I first heard of the account from a report by Edward Helmore in the UK-based The Observer. Reportedly, it was on 4:00 P.M., January 28, 2003, when two men named Zalmen Rosen and Luis Nivelo allegedly saw a live twenty-pound carp speak in Hebrew. They were working at a fish store in the New Square Fish Market in New York City, New York. Their account supposedly made quite a sensation and was, again supposedly, considered a miracle of modern times. And it was just as well that the Skver Hasidic sect of the New Square area affirmed that the God of the Bible (or for this matter the Torah) communicated via a fish on that January day.
Luis Nivelo, a Christian, was the first to witness the carp talk in Hebrew. Shocked by this, and thinking that it was the Devil in disguise, he shouted out to his coworker Zalmen Rosen, a Hasidic Jew and the storekeeper. According to Rosen, who spoke to the New York Times about the event, the fish had said, “Tsaruch shemirah” and “Hasof bah.” These Hebrew phrases, Rosen said, meant that every living person on the Earth were to give account for their sins and prepare for “the end,” presumably the end of the world. Rosen further stated that the carp exhorted him to devote himself to prayer and Torah study. Rosen made an attempt to butcher the fish but failed and cut himself instead. Nivel, however, managed to kill the carp. It was then sold.
There are three simple questions concerning the claim that I feel are reasonable enough to ask. These questions involve: the reaction towards the talking carp, the butchering of the fish for sale, and what exactly Rosen meant by “the end.”
The first question is about the reaction: where was it? Where were the religious leaders, the theologians, commentators, and the laymen who would undoubtedly have something to say? Where was the media coverage? Was this not a miracle? In the report published by The Observer, word of the account had spread far and wide. If there was indeed a talking carp, one could expect an immense and virtually instantaneous response as well as a long-term interest held by the public towards the account.
Secondly, concerning the killing of the fish, why did Luis Nivelo and Zalmen Rosen slaughter it? Was it for the sake of profit or did God tell them to do so? Would not the fish have been considered a relic by the Skver sect and doomsday enthusiasts? It also makes the claim all the more dubious since the fish can no longer be examined (Not that it would actually prove anything) since it was already sold. The account is already an incredible tale in itself.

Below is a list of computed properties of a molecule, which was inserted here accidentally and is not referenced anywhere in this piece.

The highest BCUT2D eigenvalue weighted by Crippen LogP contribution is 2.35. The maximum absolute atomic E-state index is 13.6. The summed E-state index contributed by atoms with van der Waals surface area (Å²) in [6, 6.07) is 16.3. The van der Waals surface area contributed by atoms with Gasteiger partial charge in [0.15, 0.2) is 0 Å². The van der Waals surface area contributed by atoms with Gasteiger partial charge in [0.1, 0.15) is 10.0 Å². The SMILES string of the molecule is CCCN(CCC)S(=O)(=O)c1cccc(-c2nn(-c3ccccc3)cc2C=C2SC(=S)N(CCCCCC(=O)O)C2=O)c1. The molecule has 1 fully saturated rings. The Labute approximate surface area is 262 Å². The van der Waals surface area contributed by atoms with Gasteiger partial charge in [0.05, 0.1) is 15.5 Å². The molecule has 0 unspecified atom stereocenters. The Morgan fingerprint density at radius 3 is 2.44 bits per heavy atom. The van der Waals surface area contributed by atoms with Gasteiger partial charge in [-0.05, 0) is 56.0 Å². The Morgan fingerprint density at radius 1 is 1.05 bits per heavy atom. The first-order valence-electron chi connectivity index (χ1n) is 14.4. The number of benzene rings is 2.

Finally, what did Rosen mean by “the end”? I had stated earlier, “presumably the end of the world.” This would appear to be the likeliest implication. But what of the Messiah that the Jews are waiting for? Or is Jesus Christ indeed the Savior? Unless Rosen also happens to be a Messianic Jew who was “honored” enough to see God use a fish as a mouthpiece, there is a clear theological inconsistency. Does not the coming of the Messiah precede the end of the world?
It is said that extraordinary claims require extraordinary proof. Those who wish to make a serious, thorough, and objective investigation of the account will find no hard evidence (not even a video or audio recording, or a photo) of there being a talking fish, but only the testimony of two men who sincerely believe that they had witnessed a supernatural occurrence. Even more suspicious is the dearth of a worldwide reaction, why the men decided to sell the carp, and exactly what was meant by “the end.” The credibility of their claim is highly questionable, if not entirely invalid.
 Helmore, Edward. “Word is made flesh as God reveals himself … as a fish.” The Observer, March 16, 2003.